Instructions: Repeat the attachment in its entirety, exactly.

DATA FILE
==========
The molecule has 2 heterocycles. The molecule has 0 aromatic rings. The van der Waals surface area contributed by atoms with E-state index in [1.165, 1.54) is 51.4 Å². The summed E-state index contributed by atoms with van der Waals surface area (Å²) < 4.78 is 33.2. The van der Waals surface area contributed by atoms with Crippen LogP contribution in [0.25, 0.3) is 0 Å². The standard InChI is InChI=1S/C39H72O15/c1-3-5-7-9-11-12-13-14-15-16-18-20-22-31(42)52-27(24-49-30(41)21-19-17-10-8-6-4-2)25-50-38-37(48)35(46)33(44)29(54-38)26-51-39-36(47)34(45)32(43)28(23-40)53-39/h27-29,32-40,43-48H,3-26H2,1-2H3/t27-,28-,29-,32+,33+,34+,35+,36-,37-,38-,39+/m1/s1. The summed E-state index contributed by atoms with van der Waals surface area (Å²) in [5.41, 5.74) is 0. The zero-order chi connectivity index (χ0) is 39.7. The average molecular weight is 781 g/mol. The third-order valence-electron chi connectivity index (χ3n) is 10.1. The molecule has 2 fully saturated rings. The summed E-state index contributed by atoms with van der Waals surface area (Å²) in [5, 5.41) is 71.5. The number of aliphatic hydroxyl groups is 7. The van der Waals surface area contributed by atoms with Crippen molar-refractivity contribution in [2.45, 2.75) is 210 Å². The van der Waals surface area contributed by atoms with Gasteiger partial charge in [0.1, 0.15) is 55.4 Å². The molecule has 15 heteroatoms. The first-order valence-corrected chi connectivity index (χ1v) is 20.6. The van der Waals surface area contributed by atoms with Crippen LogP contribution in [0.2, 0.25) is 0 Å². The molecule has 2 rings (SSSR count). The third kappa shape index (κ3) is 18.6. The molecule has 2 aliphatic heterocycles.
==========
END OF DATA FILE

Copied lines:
The molecule has 2 heterocycles. The molecule has 0 aromatic rings. The van der Waals surface area contributed by atoms with E-state index in [1.165, 1.54) is 51.4 Å². The summed E-state index contributed by atoms with van der Waals surface area (Å²) < 4.78 is 33.2. The van der Waals surface area contributed by atoms with Crippen LogP contribution in [0.25, 0.3) is 0 Å². The standard InChI is InChI=1S/C39H72O15/c1-3-5-7-9-11-12-13-14-15-16-18-20-22-31(42)52-27(24-49-30(41)21-19-17-10-8-6-4-2)25-50-38-37(48)35(46)33(44)29(54-38)26-51-39-36(47)34(45)32(43)28(23-40)53-39/h27-29,32-40,43-48H,3-26H2,1-2H3/t27-,28-,29-,32+,33+,34+,35+,36-,37-,38-,39+/m1/s1. The summed E-state index contributed by atoms with van der Waals surface area (Å²) in [5.41, 5.74) is 0. The zero-order chi connectivity index (χ0) is 39.7. The average molecular weight is 781 g/mol. The third-order valence-electron chi connectivity index (χ3n) is 10.1. The molecule has 2 fully saturated rings. The summed E-state index contributed by atoms with van der Waals surface area (Å²) in [5, 5.41) is 71.5. The number of aliphatic hydroxyl groups is 7. The van der Waals surface area contributed by atoms with Crippen molar-refractivity contribution in [2.45, 2.75) is 210 Å². The van der Waals surface area contributed by atoms with Gasteiger partial charge in [0.1, 0.15) is 55.4 Å². The molecule has 15 heteroatoms. The first-order valence-corrected chi connectivity index (χ1v) is 20.6. The van der Waals surface area contributed by atoms with Crippen LogP contribution in [0.2, 0.25) is 0 Å². The molecule has 2 rings (SSSR count). The third kappa shape index (κ3) is 18.6. The molecule has 2 aliphatic heterocycles.